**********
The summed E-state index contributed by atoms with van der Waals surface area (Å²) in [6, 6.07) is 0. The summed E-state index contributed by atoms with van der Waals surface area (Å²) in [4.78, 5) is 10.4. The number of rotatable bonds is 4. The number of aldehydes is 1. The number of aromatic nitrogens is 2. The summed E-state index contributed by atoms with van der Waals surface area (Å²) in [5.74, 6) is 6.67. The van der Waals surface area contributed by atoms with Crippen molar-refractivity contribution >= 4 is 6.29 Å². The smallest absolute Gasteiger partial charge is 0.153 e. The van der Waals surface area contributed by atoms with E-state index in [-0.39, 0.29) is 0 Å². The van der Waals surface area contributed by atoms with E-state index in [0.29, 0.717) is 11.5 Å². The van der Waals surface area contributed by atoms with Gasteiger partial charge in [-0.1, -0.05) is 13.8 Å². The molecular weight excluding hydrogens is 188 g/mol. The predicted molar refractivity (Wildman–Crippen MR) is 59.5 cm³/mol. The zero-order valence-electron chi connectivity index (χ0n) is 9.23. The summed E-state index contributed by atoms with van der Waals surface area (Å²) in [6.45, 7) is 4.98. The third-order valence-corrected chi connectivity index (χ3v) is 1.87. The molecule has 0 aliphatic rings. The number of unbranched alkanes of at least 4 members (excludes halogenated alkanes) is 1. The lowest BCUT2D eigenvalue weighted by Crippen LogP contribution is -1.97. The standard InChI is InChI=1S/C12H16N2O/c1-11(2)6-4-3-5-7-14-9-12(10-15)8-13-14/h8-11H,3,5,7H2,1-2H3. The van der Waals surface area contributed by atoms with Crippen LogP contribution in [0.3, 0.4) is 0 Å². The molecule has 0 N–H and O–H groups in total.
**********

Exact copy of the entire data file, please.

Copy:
The summed E-state index contributed by atoms with van der Waals surface area (Å²) in [6, 6.07) is 0. The summed E-state index contributed by atoms with van der Waals surface area (Å²) in [4.78, 5) is 10.4. The number of rotatable bonds is 4. The number of aldehydes is 1. The number of aromatic nitrogens is 2. The summed E-state index contributed by atoms with van der Waals surface area (Å²) in [5.74, 6) is 6.67. The van der Waals surface area contributed by atoms with Crippen molar-refractivity contribution >= 4 is 6.29 Å². The smallest absolute Gasteiger partial charge is 0.153 e. The van der Waals surface area contributed by atoms with E-state index in [-0.39, 0.29) is 0 Å². The van der Waals surface area contributed by atoms with E-state index in [0.29, 0.717) is 11.5 Å². The van der Waals surface area contributed by atoms with Gasteiger partial charge in [-0.1, -0.05) is 13.8 Å². The molecular weight excluding hydrogens is 188 g/mol. The predicted molar refractivity (Wildman–Crippen MR) is 59.5 cm³/mol. The zero-order valence-electron chi connectivity index (χ0n) is 9.23. The summed E-state index contributed by atoms with van der Waals surface area (Å²) in [6.45, 7) is 4.98. The third-order valence-corrected chi connectivity index (χ3v) is 1.87. The molecule has 0 aliphatic rings. The number of unbranched alkanes of at least 4 members (excludes halogenated alkanes) is 1. The lowest BCUT2D eigenvalue weighted by Crippen LogP contribution is -1.97. The standard InChI is InChI=1S/C12H16N2O/c1-11(2)6-4-3-5-7-14-9-12(10-15)8-13-14/h8-11H,3,5,7H2,1-2H3. The van der Waals surface area contributed by atoms with Crippen LogP contribution in [0.3, 0.4) is 0 Å². The molecule has 0 N–H and O–H groups in total.